U.S. Forest Service Designates Nation’s First Wildlife Migration Corridor
- Migration Corridor Photo
- Julie Larsen Maher ©WCS
Data from Wildlife Conservation Society helped raise awareness of “Path of the Pronghorn”
NEW YORK (June 17, 2008) – In a recently signed amendment, the U.S. Forest Service established the nation’s first designated wildlife migration corridor to protect the 150-mile round-trip movement of pronghorn in the Greater Yellowstone Ecosystem. This seasonal movement of pronghorn between Grand Teton National Park and the Upper Green River Valley in northwestern Wyoming, which has been studied by the Wildlife Conservation Society over the past five years, represents the longest remaining migration of any land mammal in the lower 48 states.
By adopting the amendment to the Bridger-Teton National Forest Land and Resource Management Plan, the agency assures that future activities on Forest Service lands within the corridor will be compatible with the continued successful migration of pronghorn. Archaeological evidence indicates that pronghorn have traveled this invariant, ancient migration route, which is less than 150 yards wide in some places, for at least 6,000 years.
The amendment was signed on May 31, 2008 by Bridger-Teton National Forest Supervisor Kniffy Hamilton, who said: “With the signing of the amendment, we are pledging to assist the preservation effort of this corridor.” “This migration is an important part of Wyoming’s history and we want to do all we can to maintain it.”
The amendment applies to approximately 45 miles of the migration corridor located on Forest Service lands. The remaining 30 miles of the migration route occur on private lands and areas managed by the Bureau of Land Management (BLM). Conservationists hope the BLM will follow the example set by the Forest Service and pledge to limit the construction of fences, roads, and natural gas wells that could interfere with the migration. On private lands, voluntary conservation easements and construction of wildlife-friendly fences can facilitate wildlife movements.
"This represents a tremendous conservation victory and demonstrates that by working together we can find solutions to preserve our nation’s wildlife heritage," said Dr. Kim Murray Berger, a biologist with the Wildlife Conservation Society who has studied the pronghorn migration since 2003. Globally, long-distance migrations are disappearing, primarily due to habitat loss and construction of roads, subdivisions, and other infrastructure associated with extraction of natural resources and human population growth.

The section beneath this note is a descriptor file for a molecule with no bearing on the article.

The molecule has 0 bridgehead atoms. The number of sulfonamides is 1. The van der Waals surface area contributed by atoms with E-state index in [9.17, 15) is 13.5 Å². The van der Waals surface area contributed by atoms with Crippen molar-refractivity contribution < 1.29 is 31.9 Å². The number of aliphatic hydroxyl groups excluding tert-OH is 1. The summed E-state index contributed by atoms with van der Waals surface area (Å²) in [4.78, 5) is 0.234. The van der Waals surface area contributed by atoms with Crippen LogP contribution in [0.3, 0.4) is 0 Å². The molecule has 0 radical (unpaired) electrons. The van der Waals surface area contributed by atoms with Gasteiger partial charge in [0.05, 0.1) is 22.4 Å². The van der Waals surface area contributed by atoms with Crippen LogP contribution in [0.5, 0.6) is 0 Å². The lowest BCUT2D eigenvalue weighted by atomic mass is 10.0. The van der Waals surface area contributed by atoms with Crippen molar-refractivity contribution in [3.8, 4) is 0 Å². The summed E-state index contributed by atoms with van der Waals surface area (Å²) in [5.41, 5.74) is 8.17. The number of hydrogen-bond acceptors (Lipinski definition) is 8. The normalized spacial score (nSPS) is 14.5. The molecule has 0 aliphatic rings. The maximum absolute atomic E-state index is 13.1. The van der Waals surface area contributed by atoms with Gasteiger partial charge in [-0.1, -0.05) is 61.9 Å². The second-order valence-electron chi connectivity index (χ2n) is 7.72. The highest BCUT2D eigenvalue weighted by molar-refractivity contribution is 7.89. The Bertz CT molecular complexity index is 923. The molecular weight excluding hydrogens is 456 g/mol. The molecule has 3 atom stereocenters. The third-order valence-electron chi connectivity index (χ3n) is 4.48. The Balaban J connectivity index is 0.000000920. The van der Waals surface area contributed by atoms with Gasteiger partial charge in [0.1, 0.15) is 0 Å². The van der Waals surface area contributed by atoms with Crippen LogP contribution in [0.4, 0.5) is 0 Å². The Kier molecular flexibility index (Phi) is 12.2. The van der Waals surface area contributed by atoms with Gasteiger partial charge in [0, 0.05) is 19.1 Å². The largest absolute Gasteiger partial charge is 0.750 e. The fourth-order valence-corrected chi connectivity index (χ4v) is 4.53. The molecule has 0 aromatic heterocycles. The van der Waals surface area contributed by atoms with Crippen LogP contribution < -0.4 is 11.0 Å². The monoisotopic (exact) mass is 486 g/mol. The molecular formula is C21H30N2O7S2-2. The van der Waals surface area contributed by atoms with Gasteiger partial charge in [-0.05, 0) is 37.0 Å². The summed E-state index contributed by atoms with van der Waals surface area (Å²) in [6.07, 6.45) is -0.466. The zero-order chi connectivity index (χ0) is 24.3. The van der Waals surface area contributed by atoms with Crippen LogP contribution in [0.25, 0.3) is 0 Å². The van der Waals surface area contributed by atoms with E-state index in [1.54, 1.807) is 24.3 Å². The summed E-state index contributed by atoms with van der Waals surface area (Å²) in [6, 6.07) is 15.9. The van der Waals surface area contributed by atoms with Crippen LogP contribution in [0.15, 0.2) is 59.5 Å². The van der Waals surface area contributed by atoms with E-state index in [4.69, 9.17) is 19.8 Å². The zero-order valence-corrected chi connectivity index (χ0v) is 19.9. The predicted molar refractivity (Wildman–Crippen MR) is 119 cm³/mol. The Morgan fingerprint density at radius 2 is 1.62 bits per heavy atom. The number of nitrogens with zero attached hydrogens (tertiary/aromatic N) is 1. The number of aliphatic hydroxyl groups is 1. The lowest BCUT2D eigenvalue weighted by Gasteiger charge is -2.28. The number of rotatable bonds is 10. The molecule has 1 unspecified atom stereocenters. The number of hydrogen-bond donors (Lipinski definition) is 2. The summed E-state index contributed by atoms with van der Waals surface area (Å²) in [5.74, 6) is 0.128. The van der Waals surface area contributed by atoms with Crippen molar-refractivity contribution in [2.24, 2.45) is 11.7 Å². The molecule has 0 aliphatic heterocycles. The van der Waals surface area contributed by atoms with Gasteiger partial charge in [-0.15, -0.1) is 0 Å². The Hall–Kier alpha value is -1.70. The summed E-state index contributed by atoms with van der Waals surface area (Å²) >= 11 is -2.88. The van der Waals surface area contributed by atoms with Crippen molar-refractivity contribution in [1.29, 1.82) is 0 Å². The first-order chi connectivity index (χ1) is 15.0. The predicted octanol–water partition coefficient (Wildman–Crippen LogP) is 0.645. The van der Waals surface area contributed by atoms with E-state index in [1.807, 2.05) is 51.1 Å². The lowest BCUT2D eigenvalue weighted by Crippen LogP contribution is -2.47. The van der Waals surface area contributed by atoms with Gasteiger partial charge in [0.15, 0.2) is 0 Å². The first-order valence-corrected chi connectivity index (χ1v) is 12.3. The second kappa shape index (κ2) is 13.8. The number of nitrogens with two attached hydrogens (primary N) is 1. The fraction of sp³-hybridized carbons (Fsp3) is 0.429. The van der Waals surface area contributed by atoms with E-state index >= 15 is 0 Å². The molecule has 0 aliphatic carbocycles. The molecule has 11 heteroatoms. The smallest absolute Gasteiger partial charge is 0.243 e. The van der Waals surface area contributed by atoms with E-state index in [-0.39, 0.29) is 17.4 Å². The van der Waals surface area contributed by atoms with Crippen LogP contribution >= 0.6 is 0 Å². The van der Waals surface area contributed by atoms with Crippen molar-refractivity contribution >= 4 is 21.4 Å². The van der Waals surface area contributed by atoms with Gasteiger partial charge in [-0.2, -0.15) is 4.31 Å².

Although pronghorn are not endangered, the population that summers in Grand Teton National Park numbered fewer than 200 animals in recent years. Because snow in the park is too deep to allow the animals to survive the harsh winters, obstruction of the migration corridor would result in the local extinction of pronghorn from Grand Teton. The Wildlife Conservation Society is part of a coalition of local, state, and federal agencies, conservation groups, and private citizens that has called for permanent protection of the migration corridor, known as “Path of the Pronghorn,” to prevent the animals from going extinct in the Park.
The National Park Service heralded the signing of the amendment as an important step in protecting the biological integrity of the ecosystem.
“We remain concerned about the long-term persistence of this migration corridor because it is a life link for our pronghorn population,” said Steve Cain, senior wildlife biologist for Grand Teton National Park, who partnered with the Wildlife Conservation Society on the 2003 migration study. “We would not have pronghorn if the corridor became impassible.”
Permanent designation of the entire migration corridor would mark another milestone for the State of Wyoming, which is home to the nation’s first national park (Yellowstone in 1872), national forest (Shoshone in 1891), and national monument (Devil’s Tower in 1906).
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